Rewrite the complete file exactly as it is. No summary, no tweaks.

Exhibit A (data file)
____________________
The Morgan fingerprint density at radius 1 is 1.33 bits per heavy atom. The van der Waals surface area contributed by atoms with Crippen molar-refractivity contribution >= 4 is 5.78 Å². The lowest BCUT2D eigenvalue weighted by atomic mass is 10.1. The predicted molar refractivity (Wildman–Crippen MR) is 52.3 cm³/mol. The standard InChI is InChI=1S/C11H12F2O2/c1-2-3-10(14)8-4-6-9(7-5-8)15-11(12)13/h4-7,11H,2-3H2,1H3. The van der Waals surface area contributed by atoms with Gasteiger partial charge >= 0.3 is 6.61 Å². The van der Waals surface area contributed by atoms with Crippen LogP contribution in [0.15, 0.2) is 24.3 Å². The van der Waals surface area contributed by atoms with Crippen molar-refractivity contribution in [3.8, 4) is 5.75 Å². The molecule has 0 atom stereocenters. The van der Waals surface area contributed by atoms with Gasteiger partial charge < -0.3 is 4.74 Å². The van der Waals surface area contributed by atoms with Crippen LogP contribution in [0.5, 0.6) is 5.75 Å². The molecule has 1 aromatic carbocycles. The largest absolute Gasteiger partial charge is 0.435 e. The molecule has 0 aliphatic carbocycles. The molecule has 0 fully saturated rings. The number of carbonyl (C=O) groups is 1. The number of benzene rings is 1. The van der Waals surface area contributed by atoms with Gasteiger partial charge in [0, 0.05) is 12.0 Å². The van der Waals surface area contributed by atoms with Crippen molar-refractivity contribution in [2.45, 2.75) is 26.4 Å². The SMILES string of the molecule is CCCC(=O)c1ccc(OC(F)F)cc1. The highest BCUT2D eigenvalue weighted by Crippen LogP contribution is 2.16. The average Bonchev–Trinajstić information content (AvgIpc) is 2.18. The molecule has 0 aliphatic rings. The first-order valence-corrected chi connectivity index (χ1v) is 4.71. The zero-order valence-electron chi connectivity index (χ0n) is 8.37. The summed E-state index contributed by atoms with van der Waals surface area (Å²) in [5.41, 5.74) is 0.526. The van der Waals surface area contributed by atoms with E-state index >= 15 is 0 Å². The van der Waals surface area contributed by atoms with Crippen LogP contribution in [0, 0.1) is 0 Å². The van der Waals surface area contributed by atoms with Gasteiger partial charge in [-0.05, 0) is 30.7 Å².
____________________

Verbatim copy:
The Morgan fingerprint density at radius 1 is 1.33 bits per heavy atom. The van der Waals surface area contributed by atoms with Crippen molar-refractivity contribution >= 4 is 5.78 Å². The lowest BCUT2D eigenvalue weighted by atomic mass is 10.1. The predicted molar refractivity (Wildman–Crippen MR) is 52.3 cm³/mol. The standard InChI is InChI=1S/C11H12F2O2/c1-2-3-10(14)8-4-6-9(7-5-8)15-11(12)13/h4-7,11H,2-3H2,1H3. The van der Waals surface area contributed by atoms with Gasteiger partial charge >= 0.3 is 6.61 Å². The van der Waals surface area contributed by atoms with Crippen LogP contribution in [0.15, 0.2) is 24.3 Å². The van der Waals surface area contributed by atoms with Crippen molar-refractivity contribution in [3.8, 4) is 5.75 Å². The molecule has 0 atom stereocenters. The van der Waals surface area contributed by atoms with Gasteiger partial charge < -0.3 is 4.74 Å². The van der Waals surface area contributed by atoms with Crippen LogP contribution in [0.5, 0.6) is 5.75 Å². The molecule has 1 aromatic carbocycles. The largest absolute Gasteiger partial charge is 0.435 e. The molecule has 0 aliphatic carbocycles. The molecule has 0 fully saturated rings. The number of carbonyl (C=O) groups is 1. The number of benzene rings is 1. The van der Waals surface area contributed by atoms with Gasteiger partial charge in [0, 0.05) is 12.0 Å². The van der Waals surface area contributed by atoms with Crippen molar-refractivity contribution in [2.45, 2.75) is 26.4 Å². The SMILES string of the molecule is CCCC(=O)c1ccc(OC(F)F)cc1. The highest BCUT2D eigenvalue weighted by Crippen LogP contribution is 2.16. The average Bonchev–Trinajstić information content (AvgIpc) is 2.18. The molecule has 0 aliphatic rings. The first-order valence-corrected chi connectivity index (χ1v) is 4.71. The zero-order valence-electron chi connectivity index (χ0n) is 8.37. The summed E-state index contributed by atoms with van der Waals surface area (Å²) in [5.41, 5.74) is 0.526. The van der Waals surface area contributed by atoms with E-state index >= 15 is 0 Å². The van der Waals surface area contributed by atoms with Crippen LogP contribution in [0, 0.1) is 0 Å². The van der Waals surface area contributed by atoms with Gasteiger partial charge in [-0.05, 0) is 30.7 Å².